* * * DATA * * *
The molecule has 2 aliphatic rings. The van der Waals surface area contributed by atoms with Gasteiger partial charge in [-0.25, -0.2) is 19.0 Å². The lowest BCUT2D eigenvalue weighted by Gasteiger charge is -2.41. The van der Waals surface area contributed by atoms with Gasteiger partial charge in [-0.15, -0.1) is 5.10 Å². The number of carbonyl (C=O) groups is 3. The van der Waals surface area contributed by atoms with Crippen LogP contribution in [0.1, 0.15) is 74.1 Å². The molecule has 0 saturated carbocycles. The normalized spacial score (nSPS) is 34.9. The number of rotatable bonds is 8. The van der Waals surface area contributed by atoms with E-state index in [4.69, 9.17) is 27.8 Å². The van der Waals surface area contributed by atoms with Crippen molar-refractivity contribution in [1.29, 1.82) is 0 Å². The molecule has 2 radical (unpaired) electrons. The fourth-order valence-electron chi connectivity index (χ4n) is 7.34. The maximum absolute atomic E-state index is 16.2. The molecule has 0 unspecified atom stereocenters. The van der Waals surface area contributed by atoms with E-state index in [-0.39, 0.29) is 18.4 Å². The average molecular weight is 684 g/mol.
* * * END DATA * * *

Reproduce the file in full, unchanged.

The molecule has 2 aliphatic rings. The van der Waals surface area contributed by atoms with Gasteiger partial charge in [-0.25, -0.2) is 19.0 Å². The lowest BCUT2D eigenvalue weighted by Gasteiger charge is -2.41. The van der Waals surface area contributed by atoms with Gasteiger partial charge in [-0.15, -0.1) is 5.10 Å². The number of carbonyl (C=O) groups is 3. The van der Waals surface area contributed by atoms with Crippen LogP contribution in [0.1, 0.15) is 74.1 Å². The molecule has 0 saturated carbocycles. The normalized spacial score (nSPS) is 34.9. The number of rotatable bonds is 8. The van der Waals surface area contributed by atoms with E-state index in [4.69, 9.17) is 27.8 Å². The van der Waals surface area contributed by atoms with Crippen molar-refractivity contribution in [1.29, 1.82) is 0 Å². The molecule has 2 radical (unpaired) electrons. The fourth-order valence-electron chi connectivity index (χ4n) is 7.34. The maximum absolute atomic E-state index is 16.2. The molecule has 0 unspecified atom stereocenters. The van der Waals surface area contributed by atoms with E-state index in [-0.39, 0.29) is 18.4 Å². The average molecular weight is 684 g/mol.